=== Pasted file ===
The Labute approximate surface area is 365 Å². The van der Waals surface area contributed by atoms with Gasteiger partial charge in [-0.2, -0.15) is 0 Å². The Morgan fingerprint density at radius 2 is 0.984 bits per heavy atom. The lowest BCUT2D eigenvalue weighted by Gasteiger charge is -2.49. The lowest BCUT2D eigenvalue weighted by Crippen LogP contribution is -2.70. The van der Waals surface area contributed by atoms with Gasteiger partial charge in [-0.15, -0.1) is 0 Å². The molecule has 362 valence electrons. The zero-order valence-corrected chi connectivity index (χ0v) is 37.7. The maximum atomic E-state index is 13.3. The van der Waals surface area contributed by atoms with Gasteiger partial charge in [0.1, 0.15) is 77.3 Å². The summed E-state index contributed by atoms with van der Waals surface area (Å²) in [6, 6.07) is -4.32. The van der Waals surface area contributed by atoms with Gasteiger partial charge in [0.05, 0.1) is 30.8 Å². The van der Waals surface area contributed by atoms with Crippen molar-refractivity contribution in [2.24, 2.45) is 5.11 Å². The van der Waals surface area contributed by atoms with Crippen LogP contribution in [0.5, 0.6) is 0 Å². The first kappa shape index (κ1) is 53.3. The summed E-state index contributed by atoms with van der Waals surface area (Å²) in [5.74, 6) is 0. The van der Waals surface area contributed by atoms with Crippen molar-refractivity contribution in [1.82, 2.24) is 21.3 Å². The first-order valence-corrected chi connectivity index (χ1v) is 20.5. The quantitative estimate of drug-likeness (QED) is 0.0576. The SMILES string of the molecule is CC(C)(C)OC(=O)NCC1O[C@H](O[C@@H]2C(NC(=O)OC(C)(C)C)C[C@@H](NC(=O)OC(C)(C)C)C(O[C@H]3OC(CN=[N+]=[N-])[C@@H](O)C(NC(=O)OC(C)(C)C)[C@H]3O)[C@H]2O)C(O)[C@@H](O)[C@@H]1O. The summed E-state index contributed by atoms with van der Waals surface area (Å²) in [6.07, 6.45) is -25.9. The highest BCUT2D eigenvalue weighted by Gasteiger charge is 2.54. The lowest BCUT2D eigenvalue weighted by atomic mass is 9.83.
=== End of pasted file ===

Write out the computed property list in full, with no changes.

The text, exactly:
The Labute approximate surface area is 365 Å². The van der Waals surface area contributed by atoms with Gasteiger partial charge in [-0.2, -0.15) is 0 Å². The Morgan fingerprint density at radius 2 is 0.984 bits per heavy atom. The lowest BCUT2D eigenvalue weighted by Gasteiger charge is -2.49. The lowest BCUT2D eigenvalue weighted by Crippen LogP contribution is -2.70. The van der Waals surface area contributed by atoms with Gasteiger partial charge in [-0.15, -0.1) is 0 Å². The molecule has 362 valence electrons. The zero-order valence-corrected chi connectivity index (χ0v) is 37.7. The maximum atomic E-state index is 13.3. The van der Waals surface area contributed by atoms with Gasteiger partial charge in [0.1, 0.15) is 77.3 Å². The summed E-state index contributed by atoms with van der Waals surface area (Å²) in [6, 6.07) is -4.32. The van der Waals surface area contributed by atoms with Gasteiger partial charge in [0.05, 0.1) is 30.8 Å². The van der Waals surface area contributed by atoms with Crippen molar-refractivity contribution in [2.24, 2.45) is 5.11 Å². The van der Waals surface area contributed by atoms with Crippen LogP contribution in [0.5, 0.6) is 0 Å². The first kappa shape index (κ1) is 53.3. The summed E-state index contributed by atoms with van der Waals surface area (Å²) in [5.74, 6) is 0. The van der Waals surface area contributed by atoms with Crippen molar-refractivity contribution in [1.82, 2.24) is 21.3 Å². The first-order valence-corrected chi connectivity index (χ1v) is 20.5. The quantitative estimate of drug-likeness (QED) is 0.0576. The SMILES string of the molecule is CC(C)(C)OC(=O)NCC1O[C@H](O[C@@H]2C(NC(=O)OC(C)(C)C)C[C@@H](NC(=O)OC(C)(C)C)C(O[C@H]3OC(CN=[N+]=[N-])[C@@H](O)C(NC(=O)OC(C)(C)C)[C@H]3O)[C@H]2O)C(O)[C@@H](O)[C@@H]1O. The summed E-state index contributed by atoms with van der Waals surface area (Å²) in [6.07, 6.45) is -25.9. The highest BCUT2D eigenvalue weighted by Gasteiger charge is 2.54. The lowest BCUT2D eigenvalue weighted by atomic mass is 9.83.